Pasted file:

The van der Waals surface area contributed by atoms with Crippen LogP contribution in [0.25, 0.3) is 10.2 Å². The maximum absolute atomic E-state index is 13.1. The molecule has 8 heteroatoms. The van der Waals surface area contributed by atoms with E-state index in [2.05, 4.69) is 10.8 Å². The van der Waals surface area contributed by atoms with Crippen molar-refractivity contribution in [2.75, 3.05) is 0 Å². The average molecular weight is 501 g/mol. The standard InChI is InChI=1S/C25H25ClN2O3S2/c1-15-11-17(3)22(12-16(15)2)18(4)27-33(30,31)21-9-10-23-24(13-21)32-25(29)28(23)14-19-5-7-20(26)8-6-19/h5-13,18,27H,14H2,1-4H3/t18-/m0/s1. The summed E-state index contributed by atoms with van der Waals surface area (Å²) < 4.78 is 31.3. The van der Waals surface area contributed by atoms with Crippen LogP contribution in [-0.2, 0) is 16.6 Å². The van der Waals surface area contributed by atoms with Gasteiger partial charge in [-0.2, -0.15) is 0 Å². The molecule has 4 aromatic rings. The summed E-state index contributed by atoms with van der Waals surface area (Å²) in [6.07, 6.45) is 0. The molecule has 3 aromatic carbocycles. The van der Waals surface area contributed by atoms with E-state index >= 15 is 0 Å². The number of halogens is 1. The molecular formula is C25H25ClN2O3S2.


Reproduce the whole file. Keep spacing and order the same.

The van der Waals surface area contributed by atoms with Crippen LogP contribution in [0.25, 0.3) is 10.2 Å². The maximum absolute atomic E-state index is 13.1. The molecule has 8 heteroatoms. The van der Waals surface area contributed by atoms with E-state index in [2.05, 4.69) is 10.8 Å². The van der Waals surface area contributed by atoms with Crippen molar-refractivity contribution in [2.75, 3.05) is 0 Å². The average molecular weight is 501 g/mol. The standard InChI is InChI=1S/C25H25ClN2O3S2/c1-15-11-17(3)22(12-16(15)2)18(4)27-33(30,31)21-9-10-23-24(13-21)32-25(29)28(23)14-19-5-7-20(26)8-6-19/h5-13,18,27H,14H2,1-4H3/t18-/m0/s1. The summed E-state index contributed by atoms with van der Waals surface area (Å²) < 4.78 is 31.3. The van der Waals surface area contributed by atoms with Crippen LogP contribution in [-0.2, 0) is 16.6 Å². The van der Waals surface area contributed by atoms with Gasteiger partial charge in [-0.2, -0.15) is 0 Å². The molecule has 4 aromatic rings. The summed E-state index contributed by atoms with van der Waals surface area (Å²) in [6.07, 6.45) is 0. The molecule has 3 aromatic carbocycles. The van der Waals surface area contributed by atoms with E-state index >= 15 is 0 Å². The number of halogens is 1. The molecular formula is C25H25ClN2O3S2.